Posted by Allison on 5 July 2010, 10:24
Welcome back to another currency report, which this time bridges the gap between June and July. We’re also introducing a new slimline report from now on, which we hope you enjoy.
Looking back to the previous report we can see the British pound successfully gained ground over all the currencies we look at each week. The biggest gain was over the New Zealand dollar, with an increase there of five and a half cents. The increase against the Australian dollar wasn’t far behind on four and a half cents.
But what could the British pound achieve this week? Let’s get the answers now.
Our first port of call is the US dollar, and we immediately got off to a poor start by dropping to 1.5011 by the end of the 30th – the last day of trading in June. But what would July bring?
There was apparently no movement on the 1st of the month, but on Friday 2nd we managed to up the ante and finish on 1.5206. So while it was an unusual end to the week, we did add on almost two cents over that two day period.
Next up we have the Euro, but if we were hoping for a good result again here we would be disappointed. The figures were not going in our favour and instead of seeing a graph that was heading upwards it was firmly heading down instead. We watched as the British pound sank from 1.2339 to 1.2118 by the end of the week, losing us a total of over two Euro cents as a result. This was particularly disappointing as the Euro is not the strongest of all the currencies at present.
It would turn out to be a few days of mixed fortunes for the pound against the Hong Kong dollar as well. From a starting rate of 11.717 we would now find ourselves dropping back to 11.688 by the end of the following day. Luckily we were able to recoup our losses by the end of the week, as Friday saw a surge that ended with the pound being worth 11.850.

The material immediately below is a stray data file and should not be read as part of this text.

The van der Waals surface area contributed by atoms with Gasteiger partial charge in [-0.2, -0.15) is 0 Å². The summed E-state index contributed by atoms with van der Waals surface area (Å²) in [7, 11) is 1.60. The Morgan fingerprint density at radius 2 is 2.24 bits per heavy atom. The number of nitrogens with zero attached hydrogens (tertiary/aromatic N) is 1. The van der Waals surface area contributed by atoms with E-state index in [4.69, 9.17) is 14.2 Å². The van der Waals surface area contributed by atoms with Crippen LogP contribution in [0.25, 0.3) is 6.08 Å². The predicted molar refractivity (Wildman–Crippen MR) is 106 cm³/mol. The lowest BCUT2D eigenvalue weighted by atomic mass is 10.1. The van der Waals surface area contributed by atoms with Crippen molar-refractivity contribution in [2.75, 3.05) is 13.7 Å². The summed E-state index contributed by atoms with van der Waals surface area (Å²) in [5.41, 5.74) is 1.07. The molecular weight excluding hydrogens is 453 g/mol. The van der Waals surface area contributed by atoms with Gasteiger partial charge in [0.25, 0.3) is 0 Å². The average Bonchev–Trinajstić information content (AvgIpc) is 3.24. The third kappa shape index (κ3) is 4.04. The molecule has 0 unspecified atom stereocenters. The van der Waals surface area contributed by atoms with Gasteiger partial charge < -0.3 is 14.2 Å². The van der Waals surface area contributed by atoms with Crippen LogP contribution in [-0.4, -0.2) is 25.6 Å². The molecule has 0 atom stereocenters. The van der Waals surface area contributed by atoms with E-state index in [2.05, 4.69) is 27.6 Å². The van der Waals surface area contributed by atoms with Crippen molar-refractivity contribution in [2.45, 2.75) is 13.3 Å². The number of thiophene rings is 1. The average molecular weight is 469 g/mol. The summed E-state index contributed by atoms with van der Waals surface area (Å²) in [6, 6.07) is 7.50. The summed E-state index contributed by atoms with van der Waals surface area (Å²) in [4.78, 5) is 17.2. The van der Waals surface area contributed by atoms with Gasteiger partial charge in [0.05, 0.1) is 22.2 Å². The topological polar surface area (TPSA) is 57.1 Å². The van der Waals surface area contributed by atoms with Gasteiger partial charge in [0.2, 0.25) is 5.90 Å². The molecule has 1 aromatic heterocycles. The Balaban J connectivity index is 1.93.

Elsewhere we move on to see how the New Zealand dollar fared when going head to head with the British pound. This was our best success last time as we added on over five cents to the exchange rate. Could we do the same again though? It seemed unlikely.
The initial rate of 2.1691 did go up on the last day of the month to 2.1727, and there was better news to come as well. By the end of Friday evening the British pound was worth 2.1880, leaving us in a strong position for the following week.
We had a good increase against the Australian dollar last time as well, and it would turn out to be an equally good run here. We were already up to 1.7619 by the end of the 30th June, and that had increased to an impressive 1.8012 by the close of play on Friday evening.
All in all it was a successful week for the pound.
We managed to improve our standing here from 1.5809 to 1.6165 by the end of the week.
Our luck changed here and saw us fall from 1.6359 to 1.6209.
We went from 193.255 to 190.135 over the three day period here.
You have to register to read the latest free news stories from the FT.com website, but you may find this particular one rather interesting. It concerns the Japanese yen and its relationship with the US dollar. Perhaps it will give us an insight into what to expect in the future as well.
So there we have it for another currency report. Keep an eye on your currency converter figures over the next few days and we will be back soon to report on the latest increases and decreases in the currency markets.